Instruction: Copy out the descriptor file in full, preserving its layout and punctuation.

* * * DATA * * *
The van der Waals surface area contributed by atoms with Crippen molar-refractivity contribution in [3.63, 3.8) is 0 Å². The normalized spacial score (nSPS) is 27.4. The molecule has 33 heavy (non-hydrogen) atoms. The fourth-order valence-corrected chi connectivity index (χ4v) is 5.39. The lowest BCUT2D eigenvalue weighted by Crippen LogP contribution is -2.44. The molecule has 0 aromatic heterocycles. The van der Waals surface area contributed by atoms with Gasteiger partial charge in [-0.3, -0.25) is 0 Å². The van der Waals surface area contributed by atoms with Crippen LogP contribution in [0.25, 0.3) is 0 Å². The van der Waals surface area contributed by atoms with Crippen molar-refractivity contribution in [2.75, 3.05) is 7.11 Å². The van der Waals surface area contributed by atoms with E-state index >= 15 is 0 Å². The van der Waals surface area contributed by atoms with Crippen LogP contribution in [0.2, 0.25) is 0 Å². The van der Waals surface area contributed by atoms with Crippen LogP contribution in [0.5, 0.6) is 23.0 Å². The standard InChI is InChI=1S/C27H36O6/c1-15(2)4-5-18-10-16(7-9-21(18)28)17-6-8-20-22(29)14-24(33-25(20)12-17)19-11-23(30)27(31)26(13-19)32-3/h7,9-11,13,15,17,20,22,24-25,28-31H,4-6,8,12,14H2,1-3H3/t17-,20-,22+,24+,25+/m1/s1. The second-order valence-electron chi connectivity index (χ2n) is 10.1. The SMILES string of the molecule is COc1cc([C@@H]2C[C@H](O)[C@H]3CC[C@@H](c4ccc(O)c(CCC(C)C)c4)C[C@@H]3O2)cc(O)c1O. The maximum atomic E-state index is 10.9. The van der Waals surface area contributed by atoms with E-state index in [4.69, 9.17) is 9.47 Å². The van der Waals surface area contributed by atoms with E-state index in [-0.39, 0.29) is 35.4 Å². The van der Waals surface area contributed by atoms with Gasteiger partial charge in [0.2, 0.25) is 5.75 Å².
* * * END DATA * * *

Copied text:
The van der Waals surface area contributed by atoms with Crippen molar-refractivity contribution in [3.63, 3.8) is 0 Å². The normalized spacial score (nSPS) is 27.4. The molecule has 33 heavy (non-hydrogen) atoms. The fourth-order valence-corrected chi connectivity index (χ4v) is 5.39. The lowest BCUT2D eigenvalue weighted by Crippen LogP contribution is -2.44. The molecule has 0 aromatic heterocycles. The van der Waals surface area contributed by atoms with Gasteiger partial charge in [-0.3, -0.25) is 0 Å². The van der Waals surface area contributed by atoms with Crippen LogP contribution in [0.25, 0.3) is 0 Å². The van der Waals surface area contributed by atoms with Crippen molar-refractivity contribution in [2.75, 3.05) is 7.11 Å². The van der Waals surface area contributed by atoms with E-state index >= 15 is 0 Å². The van der Waals surface area contributed by atoms with Crippen LogP contribution in [0.2, 0.25) is 0 Å². The van der Waals surface area contributed by atoms with Crippen LogP contribution in [0.5, 0.6) is 23.0 Å². The standard InChI is InChI=1S/C27H36O6/c1-15(2)4-5-18-10-16(7-9-21(18)28)17-6-8-20-22(29)14-24(33-25(20)12-17)19-11-23(30)27(31)26(13-19)32-3/h7,9-11,13,15,17,20,22,24-25,28-31H,4-6,8,12,14H2,1-3H3/t17-,20-,22+,24+,25+/m1/s1. The second-order valence-electron chi connectivity index (χ2n) is 10.1. The SMILES string of the molecule is COc1cc([C@@H]2C[C@H](O)[C@H]3CC[C@@H](c4ccc(O)c(CCC(C)C)c4)C[C@@H]3O2)cc(O)c1O. The maximum atomic E-state index is 10.9. The van der Waals surface area contributed by atoms with E-state index in [4.69, 9.17) is 9.47 Å². The van der Waals surface area contributed by atoms with E-state index in [-0.39, 0.29) is 35.4 Å². The van der Waals surface area contributed by atoms with Gasteiger partial charge in [0.2, 0.25) is 5.75 Å².